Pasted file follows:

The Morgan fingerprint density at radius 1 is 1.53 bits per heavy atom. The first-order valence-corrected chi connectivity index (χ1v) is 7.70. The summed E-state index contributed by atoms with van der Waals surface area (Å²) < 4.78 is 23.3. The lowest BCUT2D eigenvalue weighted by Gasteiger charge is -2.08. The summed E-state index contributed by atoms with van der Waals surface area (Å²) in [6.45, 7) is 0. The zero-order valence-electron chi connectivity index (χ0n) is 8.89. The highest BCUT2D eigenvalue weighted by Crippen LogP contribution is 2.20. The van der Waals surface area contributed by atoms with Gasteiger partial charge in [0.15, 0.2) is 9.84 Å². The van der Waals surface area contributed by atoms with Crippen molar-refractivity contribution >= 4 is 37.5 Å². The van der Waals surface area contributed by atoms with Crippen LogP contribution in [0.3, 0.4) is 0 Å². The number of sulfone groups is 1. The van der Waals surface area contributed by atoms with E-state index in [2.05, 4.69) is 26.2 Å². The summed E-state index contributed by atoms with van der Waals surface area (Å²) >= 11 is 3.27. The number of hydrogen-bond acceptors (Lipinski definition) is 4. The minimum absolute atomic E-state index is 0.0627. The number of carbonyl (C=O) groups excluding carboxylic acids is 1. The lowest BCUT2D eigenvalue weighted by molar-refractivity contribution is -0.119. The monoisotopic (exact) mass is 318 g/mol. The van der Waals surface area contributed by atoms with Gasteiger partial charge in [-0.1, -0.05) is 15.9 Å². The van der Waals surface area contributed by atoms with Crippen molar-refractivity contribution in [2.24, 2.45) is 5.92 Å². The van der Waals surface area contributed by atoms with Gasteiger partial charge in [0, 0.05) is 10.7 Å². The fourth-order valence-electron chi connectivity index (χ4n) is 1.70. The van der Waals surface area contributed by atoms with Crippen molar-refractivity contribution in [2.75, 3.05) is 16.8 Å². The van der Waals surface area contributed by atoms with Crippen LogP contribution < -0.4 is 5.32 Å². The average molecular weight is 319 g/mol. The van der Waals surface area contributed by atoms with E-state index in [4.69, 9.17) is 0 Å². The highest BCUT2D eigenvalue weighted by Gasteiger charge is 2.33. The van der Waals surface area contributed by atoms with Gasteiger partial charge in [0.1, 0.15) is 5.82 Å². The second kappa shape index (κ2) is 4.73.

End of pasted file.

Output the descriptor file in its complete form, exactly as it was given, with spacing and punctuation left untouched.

The Morgan fingerprint density at radius 1 is 1.53 bits per heavy atom. The first-order valence-corrected chi connectivity index (χ1v) is 7.70. The summed E-state index contributed by atoms with van der Waals surface area (Å²) < 4.78 is 23.3. The lowest BCUT2D eigenvalue weighted by Gasteiger charge is -2.08. The summed E-state index contributed by atoms with van der Waals surface area (Å²) in [6.45, 7) is 0. The zero-order valence-electron chi connectivity index (χ0n) is 8.89. The highest BCUT2D eigenvalue weighted by Crippen LogP contribution is 2.20. The van der Waals surface area contributed by atoms with Gasteiger partial charge in [0.15, 0.2) is 9.84 Å². The van der Waals surface area contributed by atoms with Crippen molar-refractivity contribution >= 4 is 37.5 Å². The van der Waals surface area contributed by atoms with Crippen LogP contribution in [0.3, 0.4) is 0 Å². The number of sulfone groups is 1. The van der Waals surface area contributed by atoms with E-state index in [2.05, 4.69) is 26.2 Å². The summed E-state index contributed by atoms with van der Waals surface area (Å²) >= 11 is 3.27. The number of hydrogen-bond acceptors (Lipinski definition) is 4. The minimum absolute atomic E-state index is 0.0627. The number of carbonyl (C=O) groups excluding carboxylic acids is 1. The lowest BCUT2D eigenvalue weighted by molar-refractivity contribution is -0.119. The monoisotopic (exact) mass is 318 g/mol. The van der Waals surface area contributed by atoms with Gasteiger partial charge in [-0.1, -0.05) is 15.9 Å². The van der Waals surface area contributed by atoms with Crippen molar-refractivity contribution in [2.24, 2.45) is 5.92 Å². The van der Waals surface area contributed by atoms with Gasteiger partial charge in [0, 0.05) is 10.7 Å². The fourth-order valence-electron chi connectivity index (χ4n) is 1.70. The van der Waals surface area contributed by atoms with Crippen molar-refractivity contribution in [2.75, 3.05) is 16.8 Å². The van der Waals surface area contributed by atoms with Crippen LogP contribution < -0.4 is 5.32 Å². The average molecular weight is 319 g/mol. The van der Waals surface area contributed by atoms with E-state index in [4.69, 9.17) is 0 Å². The highest BCUT2D eigenvalue weighted by Gasteiger charge is 2.33. The van der Waals surface area contributed by atoms with Gasteiger partial charge in [0.1, 0.15) is 5.82 Å². The second kappa shape index (κ2) is 4.73.